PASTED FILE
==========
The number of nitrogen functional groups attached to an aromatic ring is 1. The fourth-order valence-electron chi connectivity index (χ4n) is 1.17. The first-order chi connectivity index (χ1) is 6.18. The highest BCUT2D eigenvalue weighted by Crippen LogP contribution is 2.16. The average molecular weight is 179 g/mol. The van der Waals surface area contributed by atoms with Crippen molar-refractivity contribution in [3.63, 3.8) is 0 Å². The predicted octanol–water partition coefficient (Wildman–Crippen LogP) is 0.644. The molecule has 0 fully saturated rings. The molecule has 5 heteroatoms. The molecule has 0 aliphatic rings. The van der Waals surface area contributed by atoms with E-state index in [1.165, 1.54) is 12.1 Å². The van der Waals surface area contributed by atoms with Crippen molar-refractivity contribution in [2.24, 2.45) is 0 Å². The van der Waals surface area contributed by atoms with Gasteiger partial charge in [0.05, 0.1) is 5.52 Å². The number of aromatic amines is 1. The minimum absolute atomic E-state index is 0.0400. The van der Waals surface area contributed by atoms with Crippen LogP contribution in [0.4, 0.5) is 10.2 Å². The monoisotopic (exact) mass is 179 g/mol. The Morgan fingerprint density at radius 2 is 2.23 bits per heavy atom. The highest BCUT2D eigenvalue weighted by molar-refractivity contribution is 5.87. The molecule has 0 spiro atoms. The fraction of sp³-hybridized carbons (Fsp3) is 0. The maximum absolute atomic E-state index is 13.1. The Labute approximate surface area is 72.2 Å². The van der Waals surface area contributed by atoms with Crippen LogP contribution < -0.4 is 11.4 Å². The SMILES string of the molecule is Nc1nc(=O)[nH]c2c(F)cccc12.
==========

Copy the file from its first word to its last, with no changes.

The number of nitrogen functional groups attached to an aromatic ring is 1. The fourth-order valence-electron chi connectivity index (χ4n) is 1.17. The first-order chi connectivity index (χ1) is 6.18. The highest BCUT2D eigenvalue weighted by Crippen LogP contribution is 2.16. The average molecular weight is 179 g/mol. The van der Waals surface area contributed by atoms with Crippen molar-refractivity contribution in [3.63, 3.8) is 0 Å². The predicted octanol–water partition coefficient (Wildman–Crippen LogP) is 0.644. The molecule has 0 fully saturated rings. The molecule has 5 heteroatoms. The molecule has 0 aliphatic rings. The van der Waals surface area contributed by atoms with E-state index in [1.165, 1.54) is 12.1 Å². The van der Waals surface area contributed by atoms with Crippen molar-refractivity contribution in [2.24, 2.45) is 0 Å². The van der Waals surface area contributed by atoms with Gasteiger partial charge in [0.05, 0.1) is 5.52 Å². The number of aromatic amines is 1. The minimum absolute atomic E-state index is 0.0400. The van der Waals surface area contributed by atoms with Crippen LogP contribution in [0.4, 0.5) is 10.2 Å². The monoisotopic (exact) mass is 179 g/mol. The Morgan fingerprint density at radius 2 is 2.23 bits per heavy atom. The highest BCUT2D eigenvalue weighted by molar-refractivity contribution is 5.87. The molecule has 0 spiro atoms. The fraction of sp³-hybridized carbons (Fsp3) is 0. The maximum absolute atomic E-state index is 13.1. The Labute approximate surface area is 72.2 Å². The van der Waals surface area contributed by atoms with Crippen LogP contribution < -0.4 is 11.4 Å². The SMILES string of the molecule is Nc1nc(=O)[nH]c2c(F)cccc12.